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Archive for the ‘Flash’ Category

The end of the year 2011 was a hard one for Adobe Flex community, better to say the hardest time in the history of this technology. 2011 caused storm of discussions, debates, speculations over the future not only of Flex but also of Flash and Silverlight. But, as we know, after every storm the sun will smile…  Now it`s possible to say for sure that Flex is not dead and, from technical point of view, remains one of the best tools to build web applications.

Adobe first began designing the Flex framework in 2002.Creating web apps for the enterprises is not the same as developing a Web site for a pizzeria in your neighborhood. During the last 6-7 years, development with Flex slowly became an approved enterprise technology – it’s compiled and controlled environment with good performance, testing tools, and internationalization support.

However, then, Adobe turned its back on Flex. And the way they did it could be included in the Bad PR section in textbooks. Instead of starting Adobe MAX conference in October of 2011 with a proud announcement that Adobe is donating Flex to Apache Foundation, which would get a standing ovation, they waited a month and made the same announcement right after declaring that they wouldn’t support Flash Player (Flex runtime) on the mobile devices. This sounded as if they wanted to kill Flex.

But it would be wrong to pronounce Flex as dead. It`s definitely alive! Technically it remains the best environment for development of Web application, but politically it became the product of the past.

Flex is a framework that helps you build dynamic, interactive rich Internet applications. What types of things would be considered rich internet applications? Just about anything. Online widgets, charts, calendars, and even games can be enhanced using Adobe Flex. It is capable of doing a lot of things. Websites such as Wilson Athletics Discovery Channel Online, and many more use Adobe Flex to power some of their online apps, features, and rich media.

Flex still successfully competes with other technologies. I`m not asking you to predict one more time the future of Flex:) I wonder, what kinds of applications you develop with Flex and why you`ve decided to choose this technology:)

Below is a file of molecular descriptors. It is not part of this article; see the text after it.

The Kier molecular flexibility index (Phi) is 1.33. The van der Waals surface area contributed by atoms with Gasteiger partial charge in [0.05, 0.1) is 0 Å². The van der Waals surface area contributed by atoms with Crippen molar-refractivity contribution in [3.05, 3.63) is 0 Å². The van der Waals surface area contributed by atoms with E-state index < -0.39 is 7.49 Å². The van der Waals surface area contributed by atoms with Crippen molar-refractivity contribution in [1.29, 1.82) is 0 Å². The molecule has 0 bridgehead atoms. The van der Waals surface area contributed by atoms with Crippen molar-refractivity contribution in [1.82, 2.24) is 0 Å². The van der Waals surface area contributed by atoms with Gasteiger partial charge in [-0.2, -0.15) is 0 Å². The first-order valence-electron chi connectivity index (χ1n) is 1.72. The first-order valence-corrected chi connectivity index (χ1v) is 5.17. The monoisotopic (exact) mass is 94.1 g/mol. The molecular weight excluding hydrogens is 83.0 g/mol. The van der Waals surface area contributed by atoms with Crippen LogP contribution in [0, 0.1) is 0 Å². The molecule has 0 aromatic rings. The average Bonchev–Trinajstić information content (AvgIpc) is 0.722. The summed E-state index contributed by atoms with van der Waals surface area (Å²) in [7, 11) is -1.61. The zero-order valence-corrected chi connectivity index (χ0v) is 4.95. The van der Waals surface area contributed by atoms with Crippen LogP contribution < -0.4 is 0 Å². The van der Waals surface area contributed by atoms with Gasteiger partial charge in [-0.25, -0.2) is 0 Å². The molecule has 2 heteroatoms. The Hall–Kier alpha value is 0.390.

Kind regards,
Anna Kozik – Business Development Manager (LI page)
Anna.Kozik@altabel.com
Altabel Group – Professional Software Development

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Recently, you might have heard a lot that Flash is a dying technology and soon it will be replaced by HTML5. Many developers have picked up this idea and a lot of applications for the same iPad are designed, using HTML5. Flash and HTML5 seem to be competing platforms. By the way, these platforms are not really competitors as they fulfill quite different tasks. Everybody knows, each platform has its own advantages and disadvantages. And the most interesting point is the following: in this case, advantages of one platform compensate shortcomings of the other and vice versa. So Flash and HTML5 can be successfully used together in one project, and complement each other.

The advantages of HTML compensate the disadvantages of Flash:

- Flash is quite weak and ineffective with text and complex formatting.
It is an everlasting problem of flash and vendors cannot solve it. Yes, you could say that Adoby has made Text Layout Framework which solves this problem. And in general, you would be right but still it is not free from bugs and unpleasant side effects. That is why, in some cases you must reject it and go back to the old and less effective facilities. But HTML was originally designed to work with the text. So, if you want to show more than two paragraphs of the text and format it for more than a couple of styles you should use HTML.

- While using Flash, it is difficult and sometimes impossible to implement many of the standard features for the browser. For example a user can open a link in a brother in the same tab, a new tab or a new window. The user can only open a link in a flash in the same tab or a new tab as a programmer would do (and the programmer, of course, would like to take the second one :). The problem could be solved partly – you could add the appropriate function in the context menu. But it would be impossible to distinguish the middle mouse button click on the left button (it could be possible in the AIR). Or, as a variant, you could involve JavaScript but it would be worse for performance.